Weak link at customer end of chain of responsibility

By: Steve Skinner

Consistency lacking in conditions affecting driver fatigue, even at facilities belonging to same firm

Weak link at customer end of chain of responsibility
The queue at Visy’s Gepps Cross facility.


Recent headline chain of responsibility (COR) prosecutions have focused on the exposure of trucking companies and their senior managers.

The relative lack of high-profile action involving other parts of the supply chain has engendered cynicism in the industry about the focus of enforcement.

ATN is looking at the interface between truck and customer in a bid to illuminate the issues involved and where relevant players are at in dealing with them.

We start at the coalface and find that giant Australian paper and packaging company Visy appears to face issues relating to the truck interface at one facility.

The situation has been occurring at Visy’s paper reel warehouse at Gepps Cross in Adelaide’s industrial north.

On Monday mornings for years, trucks loaded at other Visy plants in south-east Australia have had to shuffle up in a queue to get unloaded after the Adelaide warehouse opens for the week at 6am.

It is a first-in, first-served system. There are no timeslots.

Drivers have had to watch their place in the queue and move up every time the truck at the head of the queue moves into the unloading area. That truck knows it is time to move in only when the gate opens. The gate automatically closes once the B-double is inside.

If drivers back in the queue haven’t kept an eye out, someone else could jump ahead of them, further prolonging a shuffling process that can take many hours.

ATN recently observed a queue shuffling process that went on for around six hours for trucks further back in the queue.

All this appears to be in stark contrast to requirements under the COR on fatigue, contained in the Heavy Vehicle National Law (HVNL), Queensland version, dated February 10 this year.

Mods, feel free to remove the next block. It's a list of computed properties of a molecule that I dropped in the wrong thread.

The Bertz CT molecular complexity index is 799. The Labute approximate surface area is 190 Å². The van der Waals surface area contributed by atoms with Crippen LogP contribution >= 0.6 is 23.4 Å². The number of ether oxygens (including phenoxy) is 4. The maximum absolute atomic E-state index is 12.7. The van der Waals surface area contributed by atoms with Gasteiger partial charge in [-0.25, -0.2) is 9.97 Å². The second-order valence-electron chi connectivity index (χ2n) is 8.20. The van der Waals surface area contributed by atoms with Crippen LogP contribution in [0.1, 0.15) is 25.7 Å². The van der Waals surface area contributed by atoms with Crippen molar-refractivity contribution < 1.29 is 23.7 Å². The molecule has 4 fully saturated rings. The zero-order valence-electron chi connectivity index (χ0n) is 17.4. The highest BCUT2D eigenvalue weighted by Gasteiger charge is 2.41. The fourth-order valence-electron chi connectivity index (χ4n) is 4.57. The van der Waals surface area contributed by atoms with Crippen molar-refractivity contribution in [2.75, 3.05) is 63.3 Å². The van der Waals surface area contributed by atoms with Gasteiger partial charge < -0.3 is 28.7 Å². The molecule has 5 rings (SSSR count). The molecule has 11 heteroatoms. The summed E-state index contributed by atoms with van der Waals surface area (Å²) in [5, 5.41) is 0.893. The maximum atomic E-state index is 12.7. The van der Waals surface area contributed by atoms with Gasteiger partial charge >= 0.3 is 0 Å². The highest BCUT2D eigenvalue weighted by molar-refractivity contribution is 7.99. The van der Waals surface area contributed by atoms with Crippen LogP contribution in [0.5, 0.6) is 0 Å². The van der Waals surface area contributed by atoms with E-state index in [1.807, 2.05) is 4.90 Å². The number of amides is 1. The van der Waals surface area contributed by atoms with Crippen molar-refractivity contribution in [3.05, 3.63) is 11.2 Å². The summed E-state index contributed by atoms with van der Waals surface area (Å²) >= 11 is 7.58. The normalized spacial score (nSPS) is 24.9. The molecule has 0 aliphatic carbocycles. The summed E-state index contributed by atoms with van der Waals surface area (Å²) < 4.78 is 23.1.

Section 239 refers to a "Duty to ensure drivers can rest in particular circumstances".

One such circumstance is where a facility is unable to advise the truck driver when unloading is to start.

The facility must "take all reasonable steps" to ensure the driver is able to rest while waiting for the goods to be unloaded.

And by rest, the legislation means sleep, because it goes on to give as an example of ‘reasonable steps’: "Providing a system of notifying the driver when goods can be … unloaded from the driver’s vehicle that does not require the driver to be awake or unreasonably alert."

However, enabling interstate drivers to sleep while they wait has clearly not been happening at Gepps Cross.

At the time of writing there is no knock on the door or phone call or any other communication to let drivers know when it is their turn to be unloaded, other than seeing the gate open after they’ve made it to the head of the queue.

The situation is much better for interstate truckies at the giant 24/7 Visy pulp and paper mill operation near Tumut in New South Wales.

There’s a demountable building in a large parking area which includes toilet, shower, coffee and kitchen facilities. Drivers get a phone call when it’s their turn to go in.

Look out for the responses of Visy and the Australian Logistics Council in tomorrow’s fullyloaded bulletin.

Check out the full feature in the November issue of ATN.

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